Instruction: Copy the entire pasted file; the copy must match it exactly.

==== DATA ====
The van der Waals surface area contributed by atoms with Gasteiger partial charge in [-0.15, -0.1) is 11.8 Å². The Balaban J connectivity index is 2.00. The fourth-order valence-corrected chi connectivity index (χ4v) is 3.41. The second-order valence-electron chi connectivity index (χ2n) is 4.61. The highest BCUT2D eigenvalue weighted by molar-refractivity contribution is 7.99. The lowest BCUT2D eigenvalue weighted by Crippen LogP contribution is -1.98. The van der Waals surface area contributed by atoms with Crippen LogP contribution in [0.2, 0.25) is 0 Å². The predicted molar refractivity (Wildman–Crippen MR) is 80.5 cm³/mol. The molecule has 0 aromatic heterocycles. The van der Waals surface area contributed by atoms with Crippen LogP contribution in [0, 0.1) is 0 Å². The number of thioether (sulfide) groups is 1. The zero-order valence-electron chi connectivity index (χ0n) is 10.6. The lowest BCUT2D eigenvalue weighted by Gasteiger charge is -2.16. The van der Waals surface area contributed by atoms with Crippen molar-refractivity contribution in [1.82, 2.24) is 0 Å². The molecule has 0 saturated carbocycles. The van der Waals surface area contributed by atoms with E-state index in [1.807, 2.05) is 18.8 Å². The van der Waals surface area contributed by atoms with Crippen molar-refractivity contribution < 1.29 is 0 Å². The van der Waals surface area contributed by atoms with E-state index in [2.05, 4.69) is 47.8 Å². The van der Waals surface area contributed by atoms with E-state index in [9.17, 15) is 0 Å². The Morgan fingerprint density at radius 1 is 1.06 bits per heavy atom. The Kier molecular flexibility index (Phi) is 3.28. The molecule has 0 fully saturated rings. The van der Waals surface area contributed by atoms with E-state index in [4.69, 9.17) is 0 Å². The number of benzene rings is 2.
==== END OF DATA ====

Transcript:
The van der Waals surface area contributed by atoms with Gasteiger partial charge in [-0.15, -0.1) is 11.8 Å². The Balaban J connectivity index is 2.00. The fourth-order valence-corrected chi connectivity index (χ4v) is 3.41. The second-order valence-electron chi connectivity index (χ2n) is 4.61. The highest BCUT2D eigenvalue weighted by molar-refractivity contribution is 7.99. The lowest BCUT2D eigenvalue weighted by Crippen LogP contribution is -1.98. The van der Waals surface area contributed by atoms with Crippen LogP contribution in [0.2, 0.25) is 0 Å². The predicted molar refractivity (Wildman–Crippen MR) is 80.5 cm³/mol. The molecule has 0 aromatic heterocycles. The van der Waals surface area contributed by atoms with Crippen LogP contribution in [0, 0.1) is 0 Å². The number of thioether (sulfide) groups is 1. The zero-order valence-electron chi connectivity index (χ0n) is 10.6. The lowest BCUT2D eigenvalue weighted by Gasteiger charge is -2.16. The van der Waals surface area contributed by atoms with Crippen molar-refractivity contribution in [1.82, 2.24) is 0 Å². The molecule has 0 saturated carbocycles. The van der Waals surface area contributed by atoms with E-state index in [1.807, 2.05) is 18.8 Å². The van der Waals surface area contributed by atoms with Crippen molar-refractivity contribution < 1.29 is 0 Å². The van der Waals surface area contributed by atoms with E-state index in [2.05, 4.69) is 47.8 Å². The van der Waals surface area contributed by atoms with E-state index in [9.17, 15) is 0 Å². The Morgan fingerprint density at radius 1 is 1.06 bits per heavy atom. The Kier molecular flexibility index (Phi) is 3.28. The molecule has 0 fully saturated rings. The van der Waals surface area contributed by atoms with E-state index in [4.69, 9.17) is 0 Å². The number of benzene rings is 2.